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For their own good
Fifty years ago, they were screwed-up kids sent to the Florida School for Boys to be straightened out. But now they are screwed-up men, scarred by the whippings they endured. Read the story and see a video and portrait gallery.
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Thompson: It's family issue
The GOP candidate says he faced a Schiavo-like situation with a daughter who died.
By JOHN FRANK, Times Staff Writer
Published October 23, 2007
GOP presidential candidate Fred Thompson answers questions after taking a tour of the Port of Tampa's security features. Thompson talked about issues ranging from Terri Schiavo to his campaign efforts.
[Chris Zuppa | Times]
Republican presidential hopeful Fred Thompson talks to a group of Republican business women in Kissimmee.
TAMPA - Presidential candidate Fred Thompson's first visit to Florida last month left many unanswered questions.
At the top of the list: his thoughts on whether the federal government should have intervened in the Terri Schiavo right-to-die case, a Florida case that sparked a national debate in 2005.
Thompson dodged the questions initially, saying he didn't know much about it. But he changed direction Monday while answering questions from reporters at the Port of Tampa.
"Obviously I knew about the Schiavo case," he said. "I had to face a situation like that in my own personal life with my own daughter.
"I am a little bit uncomfortable because this is an intensely personal thing for me," Thompson said, mentioning his 38-year-old daughter who died in 2002 from an accidental drug overdose. "These things need to be decided by the family."
The former Tennessee senator toured the shipping port for 45 minutes as part of his third tour of Florida, ahead of the state's key presidential primary early next year.
The visit also follows Sunday's confrontational debate among the Republican candidates. Thompson - prompted in part by questions from the Fox News moderators - went on the attack, hitting Rudy Giuliani and Mitt Romney bluntly on a number of issues, including abortion rights and taxes.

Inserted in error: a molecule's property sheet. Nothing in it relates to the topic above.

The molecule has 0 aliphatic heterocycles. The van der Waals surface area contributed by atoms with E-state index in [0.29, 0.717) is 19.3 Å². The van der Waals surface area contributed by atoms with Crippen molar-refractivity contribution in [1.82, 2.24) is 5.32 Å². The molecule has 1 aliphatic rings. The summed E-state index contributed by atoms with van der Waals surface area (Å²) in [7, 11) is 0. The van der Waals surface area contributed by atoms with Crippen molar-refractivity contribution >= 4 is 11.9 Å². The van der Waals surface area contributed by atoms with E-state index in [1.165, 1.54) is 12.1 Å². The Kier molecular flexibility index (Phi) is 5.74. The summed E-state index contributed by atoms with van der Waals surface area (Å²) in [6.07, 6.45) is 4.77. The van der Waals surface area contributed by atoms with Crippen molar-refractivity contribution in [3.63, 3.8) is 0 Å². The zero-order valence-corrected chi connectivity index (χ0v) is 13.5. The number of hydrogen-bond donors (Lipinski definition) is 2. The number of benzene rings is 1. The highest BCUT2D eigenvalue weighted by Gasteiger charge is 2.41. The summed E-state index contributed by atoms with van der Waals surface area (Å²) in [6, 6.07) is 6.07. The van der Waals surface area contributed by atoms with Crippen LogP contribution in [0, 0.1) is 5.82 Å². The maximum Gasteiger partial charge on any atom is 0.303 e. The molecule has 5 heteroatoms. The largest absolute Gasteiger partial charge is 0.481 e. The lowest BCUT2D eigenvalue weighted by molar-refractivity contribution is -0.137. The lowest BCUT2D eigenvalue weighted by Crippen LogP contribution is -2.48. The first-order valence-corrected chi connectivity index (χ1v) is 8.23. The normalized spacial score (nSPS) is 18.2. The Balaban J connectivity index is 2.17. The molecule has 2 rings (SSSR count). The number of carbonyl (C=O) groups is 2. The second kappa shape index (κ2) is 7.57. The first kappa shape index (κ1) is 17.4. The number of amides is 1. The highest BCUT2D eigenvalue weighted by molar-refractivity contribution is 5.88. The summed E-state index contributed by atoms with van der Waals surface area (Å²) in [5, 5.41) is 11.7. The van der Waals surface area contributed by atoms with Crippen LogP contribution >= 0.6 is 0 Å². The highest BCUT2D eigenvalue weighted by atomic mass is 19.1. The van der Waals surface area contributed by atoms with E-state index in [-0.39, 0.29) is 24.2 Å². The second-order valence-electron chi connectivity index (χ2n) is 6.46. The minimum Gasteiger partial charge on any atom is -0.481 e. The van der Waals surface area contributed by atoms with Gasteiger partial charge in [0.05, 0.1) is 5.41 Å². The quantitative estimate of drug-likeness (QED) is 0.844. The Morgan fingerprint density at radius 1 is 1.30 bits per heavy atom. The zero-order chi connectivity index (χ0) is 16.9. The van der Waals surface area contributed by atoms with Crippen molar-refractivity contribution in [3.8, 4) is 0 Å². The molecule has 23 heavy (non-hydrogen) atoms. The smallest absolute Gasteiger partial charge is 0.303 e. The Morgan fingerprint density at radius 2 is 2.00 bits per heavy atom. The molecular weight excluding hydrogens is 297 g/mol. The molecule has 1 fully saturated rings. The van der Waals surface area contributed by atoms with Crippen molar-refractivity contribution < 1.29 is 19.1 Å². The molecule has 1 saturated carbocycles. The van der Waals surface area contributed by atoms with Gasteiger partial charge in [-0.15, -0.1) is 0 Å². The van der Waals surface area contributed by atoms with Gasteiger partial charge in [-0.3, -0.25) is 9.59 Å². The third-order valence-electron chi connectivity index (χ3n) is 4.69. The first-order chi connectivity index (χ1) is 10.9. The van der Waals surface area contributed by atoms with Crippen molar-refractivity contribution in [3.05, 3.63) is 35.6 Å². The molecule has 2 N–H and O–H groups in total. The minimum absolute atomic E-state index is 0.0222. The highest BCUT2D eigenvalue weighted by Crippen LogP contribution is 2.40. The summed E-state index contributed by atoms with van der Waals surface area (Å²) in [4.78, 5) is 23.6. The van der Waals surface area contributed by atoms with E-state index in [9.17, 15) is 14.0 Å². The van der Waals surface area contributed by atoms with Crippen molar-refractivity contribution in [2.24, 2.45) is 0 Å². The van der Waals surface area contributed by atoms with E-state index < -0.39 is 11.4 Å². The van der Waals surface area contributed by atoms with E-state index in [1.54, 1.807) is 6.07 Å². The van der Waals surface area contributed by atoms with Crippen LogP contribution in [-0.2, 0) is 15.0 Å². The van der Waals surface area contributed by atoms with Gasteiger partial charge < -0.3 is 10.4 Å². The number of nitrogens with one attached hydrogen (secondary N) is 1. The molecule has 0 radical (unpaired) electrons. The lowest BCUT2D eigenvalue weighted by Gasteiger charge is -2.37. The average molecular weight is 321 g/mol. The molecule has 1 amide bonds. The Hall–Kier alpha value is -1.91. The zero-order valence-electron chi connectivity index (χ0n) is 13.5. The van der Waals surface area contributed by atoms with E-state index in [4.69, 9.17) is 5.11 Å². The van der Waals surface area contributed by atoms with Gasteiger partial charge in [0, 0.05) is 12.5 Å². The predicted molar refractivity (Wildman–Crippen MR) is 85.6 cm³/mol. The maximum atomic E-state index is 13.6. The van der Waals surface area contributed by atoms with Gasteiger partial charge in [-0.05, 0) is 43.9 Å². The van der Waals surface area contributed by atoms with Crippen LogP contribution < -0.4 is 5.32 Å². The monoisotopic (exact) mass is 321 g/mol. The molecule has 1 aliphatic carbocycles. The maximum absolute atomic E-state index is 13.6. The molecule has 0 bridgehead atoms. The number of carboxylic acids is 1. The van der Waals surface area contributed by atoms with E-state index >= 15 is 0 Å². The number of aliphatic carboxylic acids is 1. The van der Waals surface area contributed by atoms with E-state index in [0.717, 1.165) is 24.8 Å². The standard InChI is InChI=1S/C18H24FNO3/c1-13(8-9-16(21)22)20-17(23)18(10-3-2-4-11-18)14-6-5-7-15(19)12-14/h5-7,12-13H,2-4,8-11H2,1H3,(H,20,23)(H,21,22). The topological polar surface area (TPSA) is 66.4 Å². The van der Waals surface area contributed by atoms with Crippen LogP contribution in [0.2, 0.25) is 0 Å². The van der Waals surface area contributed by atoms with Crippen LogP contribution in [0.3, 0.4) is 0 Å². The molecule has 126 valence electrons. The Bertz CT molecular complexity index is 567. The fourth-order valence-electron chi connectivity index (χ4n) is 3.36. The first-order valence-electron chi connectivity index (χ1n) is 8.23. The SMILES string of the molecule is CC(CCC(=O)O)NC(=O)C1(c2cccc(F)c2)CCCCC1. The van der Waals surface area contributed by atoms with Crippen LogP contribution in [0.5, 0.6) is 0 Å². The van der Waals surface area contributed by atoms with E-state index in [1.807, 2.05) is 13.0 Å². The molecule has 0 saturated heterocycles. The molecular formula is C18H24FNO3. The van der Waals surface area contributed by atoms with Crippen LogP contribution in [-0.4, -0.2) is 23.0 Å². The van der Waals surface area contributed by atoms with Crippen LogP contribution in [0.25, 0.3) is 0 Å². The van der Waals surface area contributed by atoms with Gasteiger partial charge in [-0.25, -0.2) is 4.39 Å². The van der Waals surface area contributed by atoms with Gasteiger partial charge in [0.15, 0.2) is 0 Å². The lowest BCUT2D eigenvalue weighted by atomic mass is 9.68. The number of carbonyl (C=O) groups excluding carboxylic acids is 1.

The morning after, he didn't continue the fight, but he didn't back down either. "I don't have any apologies to make to anybody for any of that," said Thompson, the only candidate to remain in Florida after the weekend GOP event.
The start of this trip had a decidedly different taste from the first, when thousands of starry-eyed fans seeking autographs and pictures mobbed the former movie and Law & Order actor.
This time, Thompson appeared at strategic locations to highlight policy issues he plans to talk about more in coming days, such as Social Security, the economy and national security. Today, he will meet with the Collier County sheriff and focus on immigration.
The change was clear at the first stop in Celebration, where he had staged an event in September. Last time, he spoke at a campaign pep rally, but Monday he opted for a quiet sit-down with 10 local businesswomen at a boutique florist shop less than a mile away.
Thompson talked Social Security reform -- a touchy subject in a state with so many beneficiaries. He called the entitlement program and others like it the "most dangerous thing facing the economy of the country."
Retiree benefits are currently calculated using wages -- if you pay in more, you get more -- but Thompson proposes using the rate of inflation as the benchmark for adjustments.
"Why should future retirees get more?" he asked. "They should get the same."
Thompson is quick to note that any changes wouldn't affect current retirees or near-retirees. He also suggested a private account component, but stopped short on the details except to say his idea "does not track President Bush's plan."
The former lobbyist noted that he is the only candidate tackling the divisive issue. "Why are they not talking about it? The reason is, it's difficult," he said. "It's a risk, but it's a risk I'm willing to take."
In a brief driving tour and private security briefing led by Richard Wainio, executive director of the Tampa Port Authority, Thompson examined the container tracking system and the U.S. customs process.
Stepping in front of reporters afterward, he called ports the "gateway to the American economy" and an important security border in the war on terrorism.
"I am very impressed, particularly with the container inspection operations," he said. "I think they are ahead of the game as far as security is concerned."